Bill aims to protect Texans who record police officers

By: Morgan Downing Email
By: Morgan Downing Email

SHERMAN, TX -- SHERMAN, TX -- A bill seeks to clarify your right to film officers in Texas.

Recording video of law enforcement officers while they're performing their duties has become commonplace with today's technology. Just a few months ago, right here in Texoma, it captured actions by police in Saint Jo, Texas that ultimately led to the specific officer's dismissal.

State Senator Craig Estes just authored Senate Bill 897, or the "Freedom to Film Act". Estes says most law enforcement agencies know it is ok for people film them while they're on duty, but he hopes to preserve the rights of citizens who are doing so.

It's made headlines -- people arrested while recording on duty police officers. In this cell phone video, an Alice, Texas man is arrested after an officer tells the man he's worried about the video going on YouTube.

State Senator Craig Estes' bill aims to straighten out any confusion when it comes to recording on-duty police.

"Just seeks to clarify that the citizen is perfectly within their rights filming police officers in the course of their public duties. After all, they are public servants and they shouldn't be doing anything that they wouldn't want to have caught on film," Estes said.

Senate Bill 897 says it's perfectly legal for citizens to record police as long as they're not breaking the law.

"I don't see any problem with it at all," Bob Jarvis said.

Defense attorney, Bob Jarvis, says these videos usually help in the long run.

"Any time you have a video tape that's going to be the best evidence for the jury, either side, the prosecution or the defense. And it's best for the public so that they can be assured that their police officers and public servants are doing their jobs correctly," Jarvis said.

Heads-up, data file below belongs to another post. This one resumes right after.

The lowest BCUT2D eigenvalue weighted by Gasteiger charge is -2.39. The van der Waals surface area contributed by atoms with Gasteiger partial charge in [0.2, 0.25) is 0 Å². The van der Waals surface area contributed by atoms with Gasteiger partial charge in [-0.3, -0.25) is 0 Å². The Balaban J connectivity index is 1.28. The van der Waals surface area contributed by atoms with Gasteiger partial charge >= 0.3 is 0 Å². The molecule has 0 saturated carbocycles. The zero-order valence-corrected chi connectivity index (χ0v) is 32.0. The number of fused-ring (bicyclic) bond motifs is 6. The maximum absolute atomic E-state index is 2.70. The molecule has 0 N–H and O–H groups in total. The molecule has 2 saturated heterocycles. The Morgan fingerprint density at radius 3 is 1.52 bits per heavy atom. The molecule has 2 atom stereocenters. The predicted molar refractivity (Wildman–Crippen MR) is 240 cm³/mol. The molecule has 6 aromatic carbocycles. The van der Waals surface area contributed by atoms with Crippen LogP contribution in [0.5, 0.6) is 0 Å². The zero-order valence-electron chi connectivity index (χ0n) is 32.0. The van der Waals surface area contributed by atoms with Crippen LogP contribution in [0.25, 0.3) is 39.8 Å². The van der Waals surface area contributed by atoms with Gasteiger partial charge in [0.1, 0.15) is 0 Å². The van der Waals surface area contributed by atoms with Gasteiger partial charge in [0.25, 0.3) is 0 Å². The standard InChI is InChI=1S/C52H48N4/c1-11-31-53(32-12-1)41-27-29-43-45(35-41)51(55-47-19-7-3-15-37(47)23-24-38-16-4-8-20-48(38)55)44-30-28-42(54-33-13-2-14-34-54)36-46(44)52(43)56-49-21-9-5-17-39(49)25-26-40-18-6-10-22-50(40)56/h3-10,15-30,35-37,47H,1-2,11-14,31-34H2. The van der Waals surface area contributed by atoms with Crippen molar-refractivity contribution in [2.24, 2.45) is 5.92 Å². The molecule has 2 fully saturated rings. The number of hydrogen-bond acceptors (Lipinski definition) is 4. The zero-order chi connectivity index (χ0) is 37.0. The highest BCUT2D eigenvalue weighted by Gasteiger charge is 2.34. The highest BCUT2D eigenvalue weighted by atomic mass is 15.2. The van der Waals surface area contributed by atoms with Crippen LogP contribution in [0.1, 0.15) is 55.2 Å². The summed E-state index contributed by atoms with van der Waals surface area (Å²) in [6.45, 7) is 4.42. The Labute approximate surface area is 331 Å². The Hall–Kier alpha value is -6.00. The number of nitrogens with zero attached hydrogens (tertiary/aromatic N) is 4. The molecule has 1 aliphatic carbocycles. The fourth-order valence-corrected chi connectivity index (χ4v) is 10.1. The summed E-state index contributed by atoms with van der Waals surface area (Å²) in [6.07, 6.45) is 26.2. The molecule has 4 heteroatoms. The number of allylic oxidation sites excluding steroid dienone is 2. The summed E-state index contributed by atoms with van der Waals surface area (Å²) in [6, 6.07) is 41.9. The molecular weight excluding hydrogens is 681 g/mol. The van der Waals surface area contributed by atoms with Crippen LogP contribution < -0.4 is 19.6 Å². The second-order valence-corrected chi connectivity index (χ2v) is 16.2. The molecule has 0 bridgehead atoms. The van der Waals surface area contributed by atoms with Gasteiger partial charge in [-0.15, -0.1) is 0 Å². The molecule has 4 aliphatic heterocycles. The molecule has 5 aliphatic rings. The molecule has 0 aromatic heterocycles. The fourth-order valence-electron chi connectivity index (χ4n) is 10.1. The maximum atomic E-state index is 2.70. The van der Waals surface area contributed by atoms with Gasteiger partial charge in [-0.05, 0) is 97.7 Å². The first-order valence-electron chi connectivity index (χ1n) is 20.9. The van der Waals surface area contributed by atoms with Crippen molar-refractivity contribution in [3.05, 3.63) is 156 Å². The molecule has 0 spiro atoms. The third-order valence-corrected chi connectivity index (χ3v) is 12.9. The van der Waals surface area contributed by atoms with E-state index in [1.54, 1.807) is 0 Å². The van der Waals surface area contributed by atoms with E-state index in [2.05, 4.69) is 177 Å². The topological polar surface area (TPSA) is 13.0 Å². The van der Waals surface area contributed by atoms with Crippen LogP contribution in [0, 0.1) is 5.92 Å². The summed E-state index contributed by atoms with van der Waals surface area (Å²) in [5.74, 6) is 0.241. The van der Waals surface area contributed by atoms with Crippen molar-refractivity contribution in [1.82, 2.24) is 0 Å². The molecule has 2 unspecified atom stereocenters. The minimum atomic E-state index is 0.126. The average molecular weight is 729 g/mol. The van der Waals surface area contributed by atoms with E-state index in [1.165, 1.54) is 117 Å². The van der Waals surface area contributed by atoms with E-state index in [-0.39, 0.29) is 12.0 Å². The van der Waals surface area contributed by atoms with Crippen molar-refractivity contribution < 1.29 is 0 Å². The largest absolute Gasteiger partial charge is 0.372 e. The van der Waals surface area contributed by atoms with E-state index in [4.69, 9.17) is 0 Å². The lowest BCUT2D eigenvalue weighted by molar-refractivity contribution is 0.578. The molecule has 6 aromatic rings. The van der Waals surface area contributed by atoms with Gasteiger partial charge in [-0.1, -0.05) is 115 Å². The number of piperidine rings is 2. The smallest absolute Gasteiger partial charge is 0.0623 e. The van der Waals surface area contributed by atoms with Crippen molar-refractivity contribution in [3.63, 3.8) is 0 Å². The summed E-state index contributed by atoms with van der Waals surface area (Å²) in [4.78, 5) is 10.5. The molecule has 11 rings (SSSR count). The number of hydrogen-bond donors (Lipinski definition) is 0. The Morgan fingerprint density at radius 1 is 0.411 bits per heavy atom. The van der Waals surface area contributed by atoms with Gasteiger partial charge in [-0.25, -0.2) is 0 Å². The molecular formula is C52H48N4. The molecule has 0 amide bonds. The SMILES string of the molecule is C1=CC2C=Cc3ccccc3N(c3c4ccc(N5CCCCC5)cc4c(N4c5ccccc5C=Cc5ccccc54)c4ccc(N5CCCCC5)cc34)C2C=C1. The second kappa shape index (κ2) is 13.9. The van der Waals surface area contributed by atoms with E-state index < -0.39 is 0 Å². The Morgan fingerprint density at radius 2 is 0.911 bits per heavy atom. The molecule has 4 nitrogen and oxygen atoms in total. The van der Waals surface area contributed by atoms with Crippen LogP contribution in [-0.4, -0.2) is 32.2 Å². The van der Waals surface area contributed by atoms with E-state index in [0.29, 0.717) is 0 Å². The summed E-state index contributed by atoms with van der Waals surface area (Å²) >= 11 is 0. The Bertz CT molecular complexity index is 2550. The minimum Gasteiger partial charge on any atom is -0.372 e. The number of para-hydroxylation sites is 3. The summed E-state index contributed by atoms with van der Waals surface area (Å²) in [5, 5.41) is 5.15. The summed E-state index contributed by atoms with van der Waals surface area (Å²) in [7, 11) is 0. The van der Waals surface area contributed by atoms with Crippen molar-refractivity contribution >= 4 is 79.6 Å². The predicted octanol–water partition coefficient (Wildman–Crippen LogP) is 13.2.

Sherman police officers agree, but with a precaution.

"Our primary concern is to make sure that everybody is safe."

Sergeant DM Hampton says Sherman police officers are well aware of a citizen's right to record them, but he says it can become a problem in dangerous situations.

"When officers are out there on the street if they're making an arrest or if they've got a car pulled over and somebody is video taping, the officer doesn't know who that person is," Sgt. Hampton said.

He says it's important to keep a safe distance when recording, and not hinder the officer from performing their job. Estes believes the bill will help improve accountability.

"I think at the end of the day this bill will encourage police to continue to be good public servants."

Under the bill -- If a person who simply recorded on-duty police officer is arrested and charged -- but later found innocent -- the law enforcement agency would have to reimburse that person's court costs. We'll keep you updated on the Bill's status.


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